Are you looking for a tool to help your child feel secure, calm, and focused? Harkla’s weighted compression vest for kids with sensory issues, autism, and ADHD combines the sensory input tool with a wearable by applying pressure to sensitive areas of the body. Simply place the vest over your child’s clothing, and watch your little one return to feeling grounded and in control.
A perfect addition to the classroom, pack the weighted compression vest with your child’s school supplies for on-the-go sensory integration therapy. It works well on travel, too! Improve both their and your car rides with a vest providing deep pressure sensory input.
The weighted compression vest for kids is made out of soft neoprene and is built to last. Unlike other brands, Harkla has built-in ventilation using mesh to make sure your child stays cool while receiving the sensory integration therapy benefits.
Why The Weight?
The science behind weighted compression vests is called Deep Touch Pressure (DTP). DTP is simply distributed weight across the body.
DTP releases serotonin in the body which turns into melatonin, as well as decreased nervous system activity. These combine to give a feeling of calm, relaxation and naturally improved sleep.
The Harkla Weighted Compression Vest Is Designed To Be: 5-10% of Your Bodyweight
They recommend that you measure your child to ensure purchasing the correct size. The width is measured by taking the circumference of the torso. The length is measured by taking the measurement from the top of the shoulder to the waist. Is your child between sizes or on the higher end? They recommend you size up.
10 Benefits of Weighted Vest
When it comes to the benefits of weighted vests for autism, it’s important to first understand the relationship between weighted vests and sensory processing disorder.
We’ll take a look at ASD and SPD first, then show you what exactly a weighted vest is, the science behind them, and what the benefits are of weighted vests for autism.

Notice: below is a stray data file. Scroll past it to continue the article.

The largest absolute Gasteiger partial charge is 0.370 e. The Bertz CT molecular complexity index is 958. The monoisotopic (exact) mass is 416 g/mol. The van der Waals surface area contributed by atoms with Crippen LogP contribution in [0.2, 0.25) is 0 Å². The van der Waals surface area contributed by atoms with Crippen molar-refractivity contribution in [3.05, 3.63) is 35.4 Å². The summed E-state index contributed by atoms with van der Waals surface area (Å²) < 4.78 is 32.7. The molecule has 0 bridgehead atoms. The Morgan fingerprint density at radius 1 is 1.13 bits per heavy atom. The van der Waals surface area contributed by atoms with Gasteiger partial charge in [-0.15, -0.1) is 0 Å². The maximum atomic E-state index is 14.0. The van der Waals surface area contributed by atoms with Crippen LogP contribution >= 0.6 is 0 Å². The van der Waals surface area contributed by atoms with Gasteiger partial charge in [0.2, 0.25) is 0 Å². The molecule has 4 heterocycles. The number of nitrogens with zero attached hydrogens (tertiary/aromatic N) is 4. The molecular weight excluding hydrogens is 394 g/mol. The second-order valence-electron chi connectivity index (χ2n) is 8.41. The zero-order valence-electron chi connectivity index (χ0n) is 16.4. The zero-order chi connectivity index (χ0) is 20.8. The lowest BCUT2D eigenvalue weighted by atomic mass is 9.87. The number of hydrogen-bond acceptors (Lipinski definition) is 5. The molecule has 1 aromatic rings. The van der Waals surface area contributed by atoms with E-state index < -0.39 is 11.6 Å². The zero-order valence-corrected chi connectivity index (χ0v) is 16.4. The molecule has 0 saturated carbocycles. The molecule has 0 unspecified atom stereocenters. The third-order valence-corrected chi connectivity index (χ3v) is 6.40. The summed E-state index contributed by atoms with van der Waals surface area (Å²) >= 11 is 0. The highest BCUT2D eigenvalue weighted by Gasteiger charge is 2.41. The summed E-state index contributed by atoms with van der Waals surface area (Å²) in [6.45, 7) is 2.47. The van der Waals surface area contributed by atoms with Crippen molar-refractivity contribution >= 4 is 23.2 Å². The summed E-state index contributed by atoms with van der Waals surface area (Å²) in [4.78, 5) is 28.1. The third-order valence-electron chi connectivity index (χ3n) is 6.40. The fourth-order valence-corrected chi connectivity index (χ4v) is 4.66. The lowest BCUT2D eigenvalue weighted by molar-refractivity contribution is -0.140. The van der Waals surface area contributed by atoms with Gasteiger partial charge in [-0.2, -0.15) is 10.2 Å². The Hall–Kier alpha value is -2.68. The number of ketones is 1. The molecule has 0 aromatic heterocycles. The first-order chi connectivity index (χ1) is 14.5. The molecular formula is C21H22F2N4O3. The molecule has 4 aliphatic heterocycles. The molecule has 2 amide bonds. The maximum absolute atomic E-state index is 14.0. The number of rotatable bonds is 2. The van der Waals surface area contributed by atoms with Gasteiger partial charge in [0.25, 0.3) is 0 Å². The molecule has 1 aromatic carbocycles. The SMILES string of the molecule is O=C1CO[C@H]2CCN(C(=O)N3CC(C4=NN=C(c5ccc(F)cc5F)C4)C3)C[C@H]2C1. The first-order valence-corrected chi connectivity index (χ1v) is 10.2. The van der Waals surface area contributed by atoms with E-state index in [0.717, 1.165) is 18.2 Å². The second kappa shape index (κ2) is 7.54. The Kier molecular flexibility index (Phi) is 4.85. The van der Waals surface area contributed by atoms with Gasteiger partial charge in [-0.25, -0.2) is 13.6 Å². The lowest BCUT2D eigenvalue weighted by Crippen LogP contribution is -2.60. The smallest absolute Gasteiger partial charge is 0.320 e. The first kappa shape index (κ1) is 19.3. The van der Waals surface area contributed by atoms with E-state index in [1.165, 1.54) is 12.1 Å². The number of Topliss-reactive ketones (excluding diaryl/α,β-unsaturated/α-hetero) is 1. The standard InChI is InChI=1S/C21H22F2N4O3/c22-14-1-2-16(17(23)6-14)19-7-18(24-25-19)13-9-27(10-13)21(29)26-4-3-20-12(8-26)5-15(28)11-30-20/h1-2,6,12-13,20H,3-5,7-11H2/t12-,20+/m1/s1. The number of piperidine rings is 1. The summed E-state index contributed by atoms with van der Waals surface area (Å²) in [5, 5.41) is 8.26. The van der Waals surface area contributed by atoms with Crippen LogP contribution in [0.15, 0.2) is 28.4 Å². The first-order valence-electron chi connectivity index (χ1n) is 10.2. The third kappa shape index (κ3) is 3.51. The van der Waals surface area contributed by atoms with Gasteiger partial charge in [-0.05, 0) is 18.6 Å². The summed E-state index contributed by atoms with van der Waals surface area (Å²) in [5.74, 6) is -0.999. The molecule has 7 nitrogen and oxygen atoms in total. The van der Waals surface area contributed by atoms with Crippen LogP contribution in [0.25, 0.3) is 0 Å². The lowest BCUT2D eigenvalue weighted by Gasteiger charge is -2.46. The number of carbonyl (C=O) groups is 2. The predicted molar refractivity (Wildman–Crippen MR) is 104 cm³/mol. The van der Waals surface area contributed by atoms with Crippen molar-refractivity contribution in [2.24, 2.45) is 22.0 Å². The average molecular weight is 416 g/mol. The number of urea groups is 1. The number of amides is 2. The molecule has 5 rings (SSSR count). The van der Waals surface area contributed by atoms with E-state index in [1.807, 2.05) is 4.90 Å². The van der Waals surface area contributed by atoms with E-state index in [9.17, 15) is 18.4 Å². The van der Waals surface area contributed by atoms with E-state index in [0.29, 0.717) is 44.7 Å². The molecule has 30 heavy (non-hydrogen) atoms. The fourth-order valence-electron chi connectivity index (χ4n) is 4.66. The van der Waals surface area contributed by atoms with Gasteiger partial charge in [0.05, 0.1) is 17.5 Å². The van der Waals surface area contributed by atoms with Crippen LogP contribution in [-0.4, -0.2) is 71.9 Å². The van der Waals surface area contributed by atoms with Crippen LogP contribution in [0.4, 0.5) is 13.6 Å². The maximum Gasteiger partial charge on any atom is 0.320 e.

Autism and Sensory Processing Disorder
In their article, What You Need to Know about Sensory Issues & Autism, they outlined the statistics and connections between sensory processing disorder and autism spectrum disorder. The STAR institute estimates, based on their research, that 75% of children with autism have “significant symptoms of sensory processing disorder.”
For people with autism, the sensory processing dysfunction can manifest in language delays or deficits, fine and gross motor delays, strong sensory interests, sensory aversions, an inability to interact with people and objects, an inability to stay within an interaction, repetitive sensory stereotypies (stimming), and much more.
If you have a child with autism, his/her occupational therapist may have recommended a weighted vest to help with hyperactivity, focus, and/or self-stimulatory behaviors.
If you are unfamiliar with the basics of what a weighted vest is, it’s not overly complicated! A weighted vest is just that: a vest-like garment that is worn over clothing, with some additional weight either sewn into pockets or embedded in the fabric lining.
A weighted vest provides deep touch pressure (DTP) or proprioceptive which has a calming, organizing effect on the child and occupational therapists often recommend the wearables as part of a comprehensive sensory diet to help children with autism who have sensory processing disorder or self-regulation difficulties.
Researching Weighted Vests
While weighted vests are a common recommendation by occupational therapists, the research behind these sensory tools is inconsistent depending on the targeted outcome.
A 2001 study published in American Journal of Occupational Therapy by Nancy L. VandenBerg, found that on-task behavior increased by 18-25% in all four subjects when a weighted vest was worn for tabletop fine motor tasks. Additionally, 3 of 4 subjects asked to wear the weighted vest beyond the testing periods.
Similar positive outcomes were noted in the 2001 study published in the American Journal of Occupational Therapy by Doreen Fertel-Daly, Gary Bedell, Jim Hinojosa that looked at the positive effects of weighted vests on attention to task and decreasing self-stimulatory behaviors in preschoolers with Pervasive Developmental Disorder.
The research behind deep touch pressure is supportive for promoting physiological regulation (respiration rate, heart rate, blood pressure) and reducing anxiety. Since the design and purpose of weighted vests and compression vests target the proprioceptive system by increasing the amount of input, it is logical to make the connection that the positive findings of DTP research would also be the case in product-specific research.
Unfortunately, the research on the effectiveness of weighted vests has been inconsistent through the years and additional research is necessary to build consensus.
More research is needed to better understand and measure the observable changes with these products – from sensory, behavioral, attention, and social-emotional perspectives.
However, subjective data from parents, therapists, and children is overwhelmingly positive and warrants an individualized approach to exploring weighted vests as sensory tools for your own toolbox.